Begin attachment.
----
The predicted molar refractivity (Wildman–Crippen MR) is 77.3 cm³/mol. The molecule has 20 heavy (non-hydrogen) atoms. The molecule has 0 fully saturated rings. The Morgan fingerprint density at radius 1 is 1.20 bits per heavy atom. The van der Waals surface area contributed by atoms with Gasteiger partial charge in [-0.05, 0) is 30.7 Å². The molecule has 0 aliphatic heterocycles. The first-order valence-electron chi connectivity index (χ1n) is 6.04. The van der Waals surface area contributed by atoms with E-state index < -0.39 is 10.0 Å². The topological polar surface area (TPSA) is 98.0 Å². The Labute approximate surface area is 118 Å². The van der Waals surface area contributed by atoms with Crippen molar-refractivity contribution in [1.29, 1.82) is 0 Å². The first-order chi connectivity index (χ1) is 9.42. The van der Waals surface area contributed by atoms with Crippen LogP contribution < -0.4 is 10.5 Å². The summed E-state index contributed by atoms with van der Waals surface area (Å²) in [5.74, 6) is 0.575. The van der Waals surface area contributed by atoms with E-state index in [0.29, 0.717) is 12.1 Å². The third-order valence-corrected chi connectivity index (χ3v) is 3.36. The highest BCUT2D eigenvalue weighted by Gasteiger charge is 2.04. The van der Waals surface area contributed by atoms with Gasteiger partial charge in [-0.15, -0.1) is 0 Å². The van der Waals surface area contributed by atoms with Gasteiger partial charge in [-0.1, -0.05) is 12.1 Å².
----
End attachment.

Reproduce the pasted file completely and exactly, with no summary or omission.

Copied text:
The predicted molar refractivity (Wildman–Crippen MR) is 77.3 cm³/mol. The molecule has 20 heavy (non-hydrogen) atoms. The molecule has 0 fully saturated rings. The Morgan fingerprint density at radius 1 is 1.20 bits per heavy atom. The van der Waals surface area contributed by atoms with Gasteiger partial charge in [-0.05, 0) is 30.7 Å². The molecule has 0 aliphatic heterocycles. The first-order valence-electron chi connectivity index (χ1n) is 6.04. The van der Waals surface area contributed by atoms with E-state index < -0.39 is 10.0 Å². The topological polar surface area (TPSA) is 98.0 Å². The Labute approximate surface area is 118 Å². The van der Waals surface area contributed by atoms with Crippen molar-refractivity contribution in [1.29, 1.82) is 0 Å². The first-order chi connectivity index (χ1) is 9.42. The van der Waals surface area contributed by atoms with Crippen LogP contribution < -0.4 is 10.5 Å². The summed E-state index contributed by atoms with van der Waals surface area (Å²) in [5.74, 6) is 0.575. The van der Waals surface area contributed by atoms with E-state index in [0.29, 0.717) is 12.1 Å². The third-order valence-corrected chi connectivity index (χ3v) is 3.36. The highest BCUT2D eigenvalue weighted by Gasteiger charge is 2.04. The van der Waals surface area contributed by atoms with Gasteiger partial charge in [-0.15, -0.1) is 0 Å². The van der Waals surface area contributed by atoms with Gasteiger partial charge in [-0.1, -0.05) is 12.1 Å².